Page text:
The world is in the middle of an energy crisis - but this also offers opportunities, emphasizes the head of the International Energy Agency. As after the oil crises in the 1970s, he is hoping for a boost in innovation. The end result could be a "safer and cleaner energy system".
The head of the International Energy Agency (IEA), Fatih Birol, sees the energy crisis triggered by the Ukraine war as an opportunity for a sustainable global energy transition. "We are in the midst of the first global energy crisis," Birol said in a virtual meeting with members of the Oxford Climate Journalism Network. However, this crisis offers the chance of a "historic change towards a safer and cleaner energy system".
In order to become independent of Russian oil and gas, numerous countries are currently putting their energy and climate policies to the test, said Birol. Just as the oil crises in the 1970s led to the development of significantly more economical cars within a very short time, the current energy crisis will also lead to innovations.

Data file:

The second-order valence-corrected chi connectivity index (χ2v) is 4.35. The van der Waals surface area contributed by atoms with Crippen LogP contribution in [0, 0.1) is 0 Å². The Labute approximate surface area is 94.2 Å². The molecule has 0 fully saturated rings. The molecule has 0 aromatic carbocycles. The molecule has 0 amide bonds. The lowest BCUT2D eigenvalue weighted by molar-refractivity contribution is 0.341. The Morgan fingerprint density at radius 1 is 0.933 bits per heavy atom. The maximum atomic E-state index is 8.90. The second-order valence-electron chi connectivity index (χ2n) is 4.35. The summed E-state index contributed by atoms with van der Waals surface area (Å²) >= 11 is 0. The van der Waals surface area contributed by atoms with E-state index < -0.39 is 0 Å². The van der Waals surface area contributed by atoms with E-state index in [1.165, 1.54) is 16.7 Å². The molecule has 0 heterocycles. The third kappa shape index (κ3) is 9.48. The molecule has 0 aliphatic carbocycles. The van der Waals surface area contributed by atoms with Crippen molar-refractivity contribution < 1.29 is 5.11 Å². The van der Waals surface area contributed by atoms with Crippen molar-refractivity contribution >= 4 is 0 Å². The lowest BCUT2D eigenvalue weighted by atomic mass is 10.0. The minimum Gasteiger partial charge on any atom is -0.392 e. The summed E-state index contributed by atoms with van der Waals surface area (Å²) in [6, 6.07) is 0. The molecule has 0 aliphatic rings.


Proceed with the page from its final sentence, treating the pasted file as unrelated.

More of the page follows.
Birol referred to the ten-point plan for greater independence from Russian gas imports that the IEA presented in early March. In addition to the increased use of renewable energies and nuclear power, he also envisages a diversification of gas imports with more deliveries from countries such as Norway, Algeria and Azerbaijan. In addition, the Paris-based organization advises accelerating energy renovations in the building sector and consumer energy-saving measures.
The IEA chief emphasized that long-term investments in large projects with non-fossil energies are not a solution to the current acute supply problems. A complete renunciation of oil and natural gas is not possible for the time being.
However, Birol warned against relying heavily on climate-damaging coal to reduce dependence on Russian energy imports. No one should think that the Ukraine war justifies "a wave of new, large-scale use of fossil fuels," stressed the IEA chief. "The world does not have to choose between solving the energy crisis and solving the climate crisis."